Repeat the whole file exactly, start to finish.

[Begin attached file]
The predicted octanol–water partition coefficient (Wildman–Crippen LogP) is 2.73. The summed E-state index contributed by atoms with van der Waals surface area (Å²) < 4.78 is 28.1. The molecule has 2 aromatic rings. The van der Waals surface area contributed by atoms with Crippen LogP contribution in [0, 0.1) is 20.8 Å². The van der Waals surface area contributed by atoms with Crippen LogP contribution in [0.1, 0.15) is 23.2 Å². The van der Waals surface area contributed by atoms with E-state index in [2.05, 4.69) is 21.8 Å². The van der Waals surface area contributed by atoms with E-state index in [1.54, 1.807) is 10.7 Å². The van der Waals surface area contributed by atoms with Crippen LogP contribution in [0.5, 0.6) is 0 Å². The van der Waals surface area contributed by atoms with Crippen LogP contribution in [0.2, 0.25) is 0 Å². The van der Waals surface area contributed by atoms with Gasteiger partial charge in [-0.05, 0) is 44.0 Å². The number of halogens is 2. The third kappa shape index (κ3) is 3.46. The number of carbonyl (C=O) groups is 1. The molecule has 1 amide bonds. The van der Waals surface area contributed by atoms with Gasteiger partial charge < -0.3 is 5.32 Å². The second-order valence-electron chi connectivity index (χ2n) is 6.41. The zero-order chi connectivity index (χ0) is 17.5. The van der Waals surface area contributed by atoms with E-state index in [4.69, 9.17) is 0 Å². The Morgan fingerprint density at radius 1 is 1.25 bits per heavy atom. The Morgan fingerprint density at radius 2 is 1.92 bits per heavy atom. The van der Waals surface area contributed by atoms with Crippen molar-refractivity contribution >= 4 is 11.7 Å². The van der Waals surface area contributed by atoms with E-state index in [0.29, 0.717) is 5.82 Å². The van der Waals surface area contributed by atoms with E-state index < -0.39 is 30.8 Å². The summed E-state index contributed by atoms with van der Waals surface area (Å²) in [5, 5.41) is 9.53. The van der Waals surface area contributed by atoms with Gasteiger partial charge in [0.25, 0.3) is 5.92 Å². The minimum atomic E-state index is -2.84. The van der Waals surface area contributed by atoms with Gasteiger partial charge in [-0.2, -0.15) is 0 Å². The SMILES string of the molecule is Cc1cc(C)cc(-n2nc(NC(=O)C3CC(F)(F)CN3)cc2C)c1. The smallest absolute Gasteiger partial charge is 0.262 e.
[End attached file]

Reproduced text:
The predicted octanol–water partition coefficient (Wildman–Crippen LogP) is 2.73. The summed E-state index contributed by atoms with van der Waals surface area (Å²) < 4.78 is 28.1. The molecule has 2 aromatic rings. The van der Waals surface area contributed by atoms with Crippen LogP contribution in [0, 0.1) is 20.8 Å². The van der Waals surface area contributed by atoms with Crippen LogP contribution in [0.1, 0.15) is 23.2 Å². The van der Waals surface area contributed by atoms with E-state index in [2.05, 4.69) is 21.8 Å². The van der Waals surface area contributed by atoms with E-state index in [1.54, 1.807) is 10.7 Å². The van der Waals surface area contributed by atoms with Crippen LogP contribution in [0.5, 0.6) is 0 Å². The van der Waals surface area contributed by atoms with Crippen LogP contribution in [0.2, 0.25) is 0 Å². The van der Waals surface area contributed by atoms with Gasteiger partial charge in [-0.05, 0) is 44.0 Å². The number of halogens is 2. The third kappa shape index (κ3) is 3.46. The number of carbonyl (C=O) groups is 1. The molecule has 1 amide bonds. The van der Waals surface area contributed by atoms with Gasteiger partial charge < -0.3 is 5.32 Å². The second-order valence-electron chi connectivity index (χ2n) is 6.41. The zero-order chi connectivity index (χ0) is 17.5. The van der Waals surface area contributed by atoms with E-state index in [4.69, 9.17) is 0 Å². The Morgan fingerprint density at radius 1 is 1.25 bits per heavy atom. The Morgan fingerprint density at radius 2 is 1.92 bits per heavy atom. The van der Waals surface area contributed by atoms with Crippen molar-refractivity contribution >= 4 is 11.7 Å². The van der Waals surface area contributed by atoms with E-state index in [0.29, 0.717) is 5.82 Å². The van der Waals surface area contributed by atoms with E-state index < -0.39 is 30.8 Å². The summed E-state index contributed by atoms with van der Waals surface area (Å²) in [5, 5.41) is 9.53. The van der Waals surface area contributed by atoms with Gasteiger partial charge in [0.25, 0.3) is 5.92 Å². The minimum atomic E-state index is -2.84. The van der Waals surface area contributed by atoms with Gasteiger partial charge in [-0.2, -0.15) is 0 Å². The SMILES string of the molecule is Cc1cc(C)cc(-n2nc(NC(=O)C3CC(F)(F)CN3)cc2C)c1. The smallest absolute Gasteiger partial charge is 0.262 e.